The Mouth-Body Connection
Research has recently proven what dentists have long suspected: that there is a strong connection between periodontal disease and other chronic conditions such as diabetes, heart disease, stroke, infections and osteoporosis.
Periodontal disease is characterized by inflammation of the gum tissue, presence of disease-causing bacteria, and infection below the gum line. Infections and bacteria in the mouth can spread and lead to other medical health issues. Therefore, maintaining excellent oral hygiene and reducing the progression of periodontal disease through treatment will have benefits beyond preventing gum disease and bone loss. It can also reduce your risk of developing another serious condition.
- Periodontal Disease and Diabetes
- Periodontal Disease, Heart Disease and Stroke
- Periodontal Disease and Pregnancy
- Periodontal Disease and Respiratory Disease
- Periodontal Disease and Osteoporosis
Diabetes is a serious, incurable disease that is characterized by too much glucose, or sugar, in the blood. Type II diabetes occurs when the body is unable to regulate insulin levels, meaning too much glucose stays in the blood. Type I diabetics cannot produce any insulin at all. Diabetes affects between 12 and 14 million Americans, and can lead to a variety of health issues, such as heart disease and stroke.
Research has shown people with diabetes are more likely to develop periodontal disease than non-diabetics. Diabetics with insufficient blood sugar control also develop periodontal disease more frequently and severely than those who have good management over their diabetes.
The connection between diabetes and periodontal disease results from a variety of factors. Diabetes sufferers are more susceptible to all types of infections including periodontal infections due to the fact diabetes slows circulation which allows bacteria to colonize. Diabetes also reduces the body’s overall resistance to infection, which increases the probability of the gums becoming infected.
Moderate to severe cases of periodontal disease elevate sugar levels in the body, increasing the amount of time the body has to function with high blood sugar. Diabetics with periodontitis are most likely to suffer from increased levels, making it difficult to keep control of their blood sugar. Further, high glucose levels in saliva promote growth of gum disease-causing bacteria.
Blood vessel thickening is another concern for diabetics. Blood vessels function by providing nutrients and removing waste products from the body. When they become thickened by diabetes, these exchanges are unable to occur. As a result, harmful waste is left in the mouth and can weaken the resistance of gum tissue, leading to infection and disease.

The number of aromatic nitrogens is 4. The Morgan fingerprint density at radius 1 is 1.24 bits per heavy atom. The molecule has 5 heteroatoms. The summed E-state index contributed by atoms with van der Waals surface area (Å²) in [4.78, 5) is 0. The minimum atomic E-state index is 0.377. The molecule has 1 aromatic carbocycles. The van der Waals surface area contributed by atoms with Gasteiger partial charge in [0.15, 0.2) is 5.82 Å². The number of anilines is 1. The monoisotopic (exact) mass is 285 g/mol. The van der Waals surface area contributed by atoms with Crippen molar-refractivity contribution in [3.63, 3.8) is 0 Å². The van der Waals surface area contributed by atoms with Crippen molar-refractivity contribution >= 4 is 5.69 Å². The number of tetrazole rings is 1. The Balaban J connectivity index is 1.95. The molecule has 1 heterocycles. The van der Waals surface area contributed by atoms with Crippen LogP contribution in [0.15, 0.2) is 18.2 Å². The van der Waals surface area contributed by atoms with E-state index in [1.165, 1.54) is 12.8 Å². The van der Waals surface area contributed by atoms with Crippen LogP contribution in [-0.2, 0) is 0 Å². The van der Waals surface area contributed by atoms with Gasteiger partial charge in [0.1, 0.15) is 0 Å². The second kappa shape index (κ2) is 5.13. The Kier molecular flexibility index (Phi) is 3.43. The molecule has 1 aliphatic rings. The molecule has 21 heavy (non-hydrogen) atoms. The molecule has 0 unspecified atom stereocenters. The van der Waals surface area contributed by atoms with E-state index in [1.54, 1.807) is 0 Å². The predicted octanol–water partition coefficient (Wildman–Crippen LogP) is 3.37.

Smoking and tobacco use is detrimental to anyone’s oral and overall health, but it is particularly harmful to diabetics. Diabetic smokers 45 and older are in fact 20 times more likely to develop periodontal disease than those who do no smoke.
It is therefore crucial for people diagnosed with diabetes to maintain healthy teeth and gums. This includes diligent home care, including brushing at least twice a day and flossing at least once a day, as well as receiving a comprehensive periodontal exam from a dental professional once a year. Studies now show that treatment of periodontal disease in Diabetics can improve control of their diabetes.
Coronary artery disease occurs when fatty proteins and a substance called plaque build up inside the walls of your arteries. This causes the arteries to narrow, constricting blood flow. Oxygen is then restricted from traveling to the heart which results in heart disease and can manifest as shortness of breath, chest pain, and even heart attack.
The link between periodontal disease and heart disease is so apparent that patients with oral conditions are nearly twice as likely to suffer from coronary artery disease as those with healthy mouths. Periodontal disease has also been proven to exacerbate existing heart conditions. Additionally, patients with periodontal disease have been known to be more susceptible to strokes. A stroke occurs when the blood flow to the brain is suddenly stopped. This may occur, for example, when a blood clot prevents blood from reaching the brain.
One cause for the connection between periodontal disease and heart disease is oral bacteria entering the bloodstream. There are many strains of periodontal bacteria. Some strains enter the bloodstream and attach to the fatty plaques in the coronary arteries. This attachment leads to clot formation and increased risk to a variety of health problems including heart attacks.
Inflammation caused by periodontal disease creates an increase in white blood cells and C-reactive proteins (CRP). CRP is a protein that has long-been associated with heart disease. When levels are increased in the body, it amplifies the body’s natural inflammatory response. Bacteria from periodontal disease may enter the bloodstream, causing the liver to produce extra CRP, which then leads to inflamed arteries and possibly blood clots. Inflamed arteries can lead to blockage, which can also increase the risk for heart attacks and strokes.
Heart disease is the leading cause of death in the United States for both men and women. Practicing good oral hygiene including twice daily brushing and daily flossing, and obtaining treatment for periodontal problems may help reduce the risk of heart disease.
Osteoporosis is a condition common in older patients and particularly in women, that is characterized by the thinning of bone tissue and loss of bone density over time. Osteoporosis occurs when the body fails to form enough new bone, or when the body absorbs too much old bone. The leading cause of osteoporosis is a drop in estrogen in menopausal women, or a drop in testosterone among men. Sufferers of osteoporosis must take extra care in daily activities, as they are at increased risk for bone fractures.